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The ancient Greeks knew an awful lot about a family of curves that they introduced and studied, a family called the conic sections. Of course, modern Greeks may also know a lot about these curves. These curves turn out to be basic in describing such phenomena as the orbit of a planet, let’s say. And they also explain why your satellite dish has a parabolic shape, for example. Let’s begin with an ellipse. An ellipse is described in classical terms in the following way. We’re given two different points, F1 and F2, in the plane. Let’s call the distance between them 2c. So c is a strictly positive number here.
And we let a be a number bigger than c, any fixed number bigger than c, and we now define an ellipse in the following way. We define it to be the set of points, P, which satisfy the following equation, the distance from P to F1 plus the distance from P to F2 is equal to 2a. So here’s a point P. We can calculate its distance to F1, d1. Its distance to F2. And the sum of these two distances has to equal 2a. Now, in order to describe this ellipse in more concrete terms, we need to introduce coordinate axes. You remember what our overarching theme here is? We want to make connections between geometrical objects and numbers in equations.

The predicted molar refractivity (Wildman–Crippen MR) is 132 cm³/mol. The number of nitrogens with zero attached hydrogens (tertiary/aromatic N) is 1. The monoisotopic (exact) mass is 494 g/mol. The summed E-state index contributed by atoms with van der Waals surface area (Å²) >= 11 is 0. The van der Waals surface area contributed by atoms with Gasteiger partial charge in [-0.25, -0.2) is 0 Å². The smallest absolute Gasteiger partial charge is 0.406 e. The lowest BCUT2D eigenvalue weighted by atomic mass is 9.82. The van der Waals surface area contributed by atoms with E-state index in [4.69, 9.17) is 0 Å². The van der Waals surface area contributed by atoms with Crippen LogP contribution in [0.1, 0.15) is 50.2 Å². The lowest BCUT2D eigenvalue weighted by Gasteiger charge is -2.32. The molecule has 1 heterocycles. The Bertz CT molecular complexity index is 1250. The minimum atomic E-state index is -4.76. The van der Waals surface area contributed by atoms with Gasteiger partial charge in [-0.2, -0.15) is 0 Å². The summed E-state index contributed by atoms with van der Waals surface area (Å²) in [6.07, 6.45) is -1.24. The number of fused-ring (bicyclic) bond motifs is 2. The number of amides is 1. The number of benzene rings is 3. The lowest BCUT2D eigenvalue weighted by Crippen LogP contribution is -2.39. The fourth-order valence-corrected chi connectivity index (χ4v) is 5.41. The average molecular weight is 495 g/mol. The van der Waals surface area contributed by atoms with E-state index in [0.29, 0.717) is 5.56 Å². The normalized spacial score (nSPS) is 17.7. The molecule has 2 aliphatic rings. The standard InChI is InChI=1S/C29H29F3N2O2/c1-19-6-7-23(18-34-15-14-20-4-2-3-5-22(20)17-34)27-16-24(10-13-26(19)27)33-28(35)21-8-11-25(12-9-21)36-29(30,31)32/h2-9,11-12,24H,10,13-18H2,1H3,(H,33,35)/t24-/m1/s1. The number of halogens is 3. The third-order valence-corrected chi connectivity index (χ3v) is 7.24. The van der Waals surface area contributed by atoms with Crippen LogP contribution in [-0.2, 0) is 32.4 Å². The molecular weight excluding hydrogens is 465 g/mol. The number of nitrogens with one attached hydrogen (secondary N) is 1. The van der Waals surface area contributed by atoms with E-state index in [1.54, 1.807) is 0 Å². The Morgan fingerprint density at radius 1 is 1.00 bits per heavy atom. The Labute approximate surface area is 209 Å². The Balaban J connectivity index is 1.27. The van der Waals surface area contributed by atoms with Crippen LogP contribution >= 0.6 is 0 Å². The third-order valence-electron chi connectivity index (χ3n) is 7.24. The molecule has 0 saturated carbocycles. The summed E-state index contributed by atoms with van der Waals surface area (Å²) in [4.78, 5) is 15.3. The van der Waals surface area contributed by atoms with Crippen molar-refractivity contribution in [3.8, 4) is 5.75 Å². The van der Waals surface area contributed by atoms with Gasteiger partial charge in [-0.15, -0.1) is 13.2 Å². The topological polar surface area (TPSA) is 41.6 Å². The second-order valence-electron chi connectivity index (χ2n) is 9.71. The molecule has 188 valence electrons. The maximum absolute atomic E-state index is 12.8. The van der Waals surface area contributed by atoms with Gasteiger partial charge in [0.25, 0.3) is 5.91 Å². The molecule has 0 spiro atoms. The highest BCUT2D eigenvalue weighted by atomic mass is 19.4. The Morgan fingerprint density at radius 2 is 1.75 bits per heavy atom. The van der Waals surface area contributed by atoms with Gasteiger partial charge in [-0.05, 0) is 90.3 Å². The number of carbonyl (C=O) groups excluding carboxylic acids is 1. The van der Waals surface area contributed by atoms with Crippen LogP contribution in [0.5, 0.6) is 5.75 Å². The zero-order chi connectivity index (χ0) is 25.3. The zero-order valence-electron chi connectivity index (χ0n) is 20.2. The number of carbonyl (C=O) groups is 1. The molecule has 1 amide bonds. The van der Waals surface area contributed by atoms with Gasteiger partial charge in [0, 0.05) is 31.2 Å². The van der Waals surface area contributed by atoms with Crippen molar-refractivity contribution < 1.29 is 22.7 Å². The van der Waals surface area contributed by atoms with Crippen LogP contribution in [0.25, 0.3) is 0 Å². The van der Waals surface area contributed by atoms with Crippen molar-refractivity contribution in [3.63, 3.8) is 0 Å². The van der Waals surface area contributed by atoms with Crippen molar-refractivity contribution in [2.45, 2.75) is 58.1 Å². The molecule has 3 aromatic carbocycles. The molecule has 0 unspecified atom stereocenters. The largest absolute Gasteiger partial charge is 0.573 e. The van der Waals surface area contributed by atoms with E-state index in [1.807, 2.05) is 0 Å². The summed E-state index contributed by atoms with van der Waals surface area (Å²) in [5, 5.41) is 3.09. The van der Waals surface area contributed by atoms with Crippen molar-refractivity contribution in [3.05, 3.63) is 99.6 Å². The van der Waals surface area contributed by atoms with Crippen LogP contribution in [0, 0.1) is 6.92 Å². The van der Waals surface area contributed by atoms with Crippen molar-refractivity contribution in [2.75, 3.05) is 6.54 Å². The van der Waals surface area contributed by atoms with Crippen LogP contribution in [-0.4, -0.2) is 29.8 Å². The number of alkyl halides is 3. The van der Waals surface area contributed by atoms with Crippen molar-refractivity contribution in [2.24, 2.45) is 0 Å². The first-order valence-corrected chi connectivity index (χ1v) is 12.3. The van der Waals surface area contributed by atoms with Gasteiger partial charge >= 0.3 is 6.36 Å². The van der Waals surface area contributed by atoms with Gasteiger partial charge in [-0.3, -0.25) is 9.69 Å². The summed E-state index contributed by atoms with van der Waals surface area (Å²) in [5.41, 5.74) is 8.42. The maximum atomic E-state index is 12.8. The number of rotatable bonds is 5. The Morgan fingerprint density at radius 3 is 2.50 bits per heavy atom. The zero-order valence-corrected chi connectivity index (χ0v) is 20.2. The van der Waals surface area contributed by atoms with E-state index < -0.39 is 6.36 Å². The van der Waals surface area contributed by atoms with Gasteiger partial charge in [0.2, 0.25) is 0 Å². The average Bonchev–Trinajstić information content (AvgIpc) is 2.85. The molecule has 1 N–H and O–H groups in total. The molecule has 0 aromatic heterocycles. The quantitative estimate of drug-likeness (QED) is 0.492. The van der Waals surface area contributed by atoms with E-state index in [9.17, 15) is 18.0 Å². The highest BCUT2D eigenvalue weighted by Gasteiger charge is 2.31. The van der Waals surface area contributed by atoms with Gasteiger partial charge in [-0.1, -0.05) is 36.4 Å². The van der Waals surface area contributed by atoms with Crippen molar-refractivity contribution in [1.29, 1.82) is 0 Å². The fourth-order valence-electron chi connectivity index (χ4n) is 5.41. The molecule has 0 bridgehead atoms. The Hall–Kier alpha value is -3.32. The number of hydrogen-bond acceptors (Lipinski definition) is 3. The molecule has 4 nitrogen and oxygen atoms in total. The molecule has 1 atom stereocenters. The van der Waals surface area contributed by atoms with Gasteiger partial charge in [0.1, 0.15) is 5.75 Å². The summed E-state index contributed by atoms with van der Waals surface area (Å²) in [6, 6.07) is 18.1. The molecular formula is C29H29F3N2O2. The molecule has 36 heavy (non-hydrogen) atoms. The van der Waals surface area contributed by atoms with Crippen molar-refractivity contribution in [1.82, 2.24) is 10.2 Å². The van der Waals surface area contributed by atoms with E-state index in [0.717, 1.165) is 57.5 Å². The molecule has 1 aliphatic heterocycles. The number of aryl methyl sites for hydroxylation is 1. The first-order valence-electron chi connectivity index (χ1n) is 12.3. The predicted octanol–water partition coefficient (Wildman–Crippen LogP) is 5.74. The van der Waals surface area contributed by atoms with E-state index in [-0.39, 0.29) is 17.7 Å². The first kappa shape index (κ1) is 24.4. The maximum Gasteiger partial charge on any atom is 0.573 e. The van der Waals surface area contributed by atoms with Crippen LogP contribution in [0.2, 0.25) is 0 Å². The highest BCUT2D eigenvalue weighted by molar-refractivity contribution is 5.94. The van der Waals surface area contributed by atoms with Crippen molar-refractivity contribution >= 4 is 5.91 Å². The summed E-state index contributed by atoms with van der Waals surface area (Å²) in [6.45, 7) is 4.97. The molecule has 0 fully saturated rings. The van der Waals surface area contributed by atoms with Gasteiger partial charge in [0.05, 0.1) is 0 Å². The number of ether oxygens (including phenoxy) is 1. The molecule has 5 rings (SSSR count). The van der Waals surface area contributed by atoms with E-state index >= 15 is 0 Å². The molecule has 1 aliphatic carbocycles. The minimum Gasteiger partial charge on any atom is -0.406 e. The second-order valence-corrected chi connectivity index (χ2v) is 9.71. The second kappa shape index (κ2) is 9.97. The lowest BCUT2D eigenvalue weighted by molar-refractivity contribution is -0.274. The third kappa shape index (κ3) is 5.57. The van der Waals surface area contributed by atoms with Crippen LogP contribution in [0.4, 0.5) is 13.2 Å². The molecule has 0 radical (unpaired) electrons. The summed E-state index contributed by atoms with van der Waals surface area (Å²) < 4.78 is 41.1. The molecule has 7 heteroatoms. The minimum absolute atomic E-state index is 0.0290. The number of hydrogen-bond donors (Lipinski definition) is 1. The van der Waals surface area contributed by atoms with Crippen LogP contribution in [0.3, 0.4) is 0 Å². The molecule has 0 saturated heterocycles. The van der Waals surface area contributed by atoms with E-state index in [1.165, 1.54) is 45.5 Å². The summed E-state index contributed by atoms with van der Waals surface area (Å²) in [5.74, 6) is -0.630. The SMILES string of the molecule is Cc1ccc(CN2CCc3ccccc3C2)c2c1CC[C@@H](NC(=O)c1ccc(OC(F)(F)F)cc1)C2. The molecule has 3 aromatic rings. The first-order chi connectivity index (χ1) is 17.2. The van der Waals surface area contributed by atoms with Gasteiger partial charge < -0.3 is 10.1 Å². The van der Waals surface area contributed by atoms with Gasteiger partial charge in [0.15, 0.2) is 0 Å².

Now, I’ve introduced the coordinate axes in such a way that the points F1 and F2 are both on the x-axis, and the origin is exactly the midpoint between them. That’s called the canonical configuration.
And when you have this canonical configuration and you look at all the points P that are defined by the condition of an ellipse as I’ve said, then you wind up getting a curve that looks like this.
The length, the horizontal length between the origin and F1, is the number that was c. And if you look at where the x-axis is crossed, that’s one of the vertices of the ellipse. That point turns out to be the point a, 0.
If you now introduce another variable, parameter rather, b, a positive one, by means of the equation c squared equals a squared minus b squared, then the b has an interpretation on the picture as well. It turns out that the point where the y-axis is crossed, the upper y-axis, is exactly the point 0, b. So here’s our ellipse.
It’s defined by this equation. Given what we know about how Euclidean distance is defined, an equivalent way to write it is with these square roots. So here’s the equation that defined an ellipse. As you can see, it’s the distance from x, y to the point c, 0. That’s the point F1. Plus the distance from x, y to the point minus c, 0. That’s the point F2. The sum of those two distances is equal to 2a. Now, here’s an exercise for you. It’s not a trivial exercise, but I’m sure that you can do it. I ask you to derive the canonical equation of an ellipse from the one that we have currently. This one that you see.